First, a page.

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Fermenting is a science, and a bit of an art. It requires care in a few specific things, but doing it right is not particularly complicated. We provide instructions that are accurate to the best of our knowledge, and which are based on the methods we successfully practice ourselves. There are no guarantees of success or safety with fermented foods. While properly fermented foods are not only safe, but healthy to eat, it is up to you to follow instructions to ensure safety, and to trust your eyes and nose, and don't eat things that do not look or smell like food. We offer no guarantees of success with our product. We do warrant that it is as described, and will do what we say it will, but how you use it is your choice.

It is that time of year again. The seed catalogs are arriving, and in the depths of winter the thought of spring refuses to be suppressed.

There is no doubt that vegetables fresh from the garden are the best for fermenting. They are fresher, and chemically cleaner than what you can buy, and you know for yourself exactly how they were grown.

If you are planning a limited space garden, or if you are wanting to plant a garden that has plenty of good stuff for fermenting, this list may help you plan a garden designed to get you in a fine pickle at harvest time!

  • Artichokes – Globe artichokes or Jerusalem artichokes both pickle well. Both are perinnial crops so you plant them once and they come back year after year.
  • Asparagus – plant once, and it comes back year after year. Remember to plant this where you will not need to move it, and where you do not plan to dig or till in the future (it even works well in landscaping beds).
  • Beets – You can grow a lot of beets in a small space, and you can use beet thinnings in salads, the baby greens are wonderfully flavorful. Traditionally used for kvass, beets also make wonderful pickles.
  • Bell Peppers – Perfect for salsas, and for adding color to pickled veggies. Pickled sweet peppers are amazing in any color!
  • Broccoli – An old favorite, you can pickle the flowerettes for a traditional look, or you can use the flowerettes in other meals and pickle the stems. Even the big tough stems can be peeled and cubed or julienned for amazing broccoli pickles.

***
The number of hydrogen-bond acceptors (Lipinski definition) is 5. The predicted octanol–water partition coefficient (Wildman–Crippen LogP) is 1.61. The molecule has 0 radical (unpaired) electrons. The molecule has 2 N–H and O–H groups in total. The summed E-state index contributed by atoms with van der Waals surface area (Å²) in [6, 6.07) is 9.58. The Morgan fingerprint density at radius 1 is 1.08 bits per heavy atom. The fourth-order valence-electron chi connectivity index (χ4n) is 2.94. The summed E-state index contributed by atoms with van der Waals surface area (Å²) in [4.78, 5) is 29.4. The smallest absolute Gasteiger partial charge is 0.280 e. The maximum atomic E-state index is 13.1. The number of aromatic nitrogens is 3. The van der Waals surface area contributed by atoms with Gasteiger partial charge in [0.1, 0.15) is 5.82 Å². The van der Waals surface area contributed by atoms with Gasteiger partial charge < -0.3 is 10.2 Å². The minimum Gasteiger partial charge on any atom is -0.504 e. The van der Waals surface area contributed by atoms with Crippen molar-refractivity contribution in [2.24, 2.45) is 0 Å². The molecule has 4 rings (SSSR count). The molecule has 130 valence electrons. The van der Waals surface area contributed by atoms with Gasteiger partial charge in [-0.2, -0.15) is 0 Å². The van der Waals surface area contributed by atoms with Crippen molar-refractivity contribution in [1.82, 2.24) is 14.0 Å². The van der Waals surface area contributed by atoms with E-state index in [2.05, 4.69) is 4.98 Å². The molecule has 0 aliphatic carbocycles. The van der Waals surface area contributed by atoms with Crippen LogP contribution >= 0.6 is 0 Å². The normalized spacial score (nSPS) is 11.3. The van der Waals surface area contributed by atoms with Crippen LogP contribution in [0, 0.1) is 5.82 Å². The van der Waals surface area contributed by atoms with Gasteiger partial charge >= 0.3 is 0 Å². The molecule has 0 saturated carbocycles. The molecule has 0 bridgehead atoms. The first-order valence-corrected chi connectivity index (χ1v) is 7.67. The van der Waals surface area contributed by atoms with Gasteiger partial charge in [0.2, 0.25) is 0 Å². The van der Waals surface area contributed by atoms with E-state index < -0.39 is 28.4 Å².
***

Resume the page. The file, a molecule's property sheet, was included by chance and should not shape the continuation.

• Cabbage – Kraut. Need we say more?
  • Carrots – After Kraut and Cukes, carrots are one of the all time favorites for pickling. Lovely color to add to veggie mixes.
  • Cauliflower – Another traditional pickling veggie.
  • Chard – Pickles really well. It will go softer than kraut, but stays firmer than spinach.
  • Collards – A great pickler, it makes a softer kraut than cabbage, with LOTS more green! Collards will grow in the spring or fall an go to seed and self-seed in the south. In the north you can grow them as a summer crop and they stand the heat better than some.
  • Corn – Look for a “baby cob” corn variety, and you can make those awesome little pickled baby corn cobs.
  • Cucumbers – A pickling variety is best, picked young, but even older picklers will make good pickle slices. NOTHING that you buy in the store can equal a fresh snappy pickled cucumber fresh from the crock.
  • Dill – A must! Dill is easy to grow, and so good in pickles. Great for eggs and potato salads too! Dill grows well in winter gardens also.
  • Fennel – Fennel pickles well in veggie mixes where the unique flavor can be the focal point.
  • Garlic – If you plant your garlic in an area where you do not have to move it, you can naturalize it so it comes back year after year. A soft neck variety dries and hangs to keep for many months.
  • Green Beans – Bush varieties produce without poles, but pole varieties produce more beans over a longer time span. Either way, pick the beans young, and you’ll get great veggie pickles.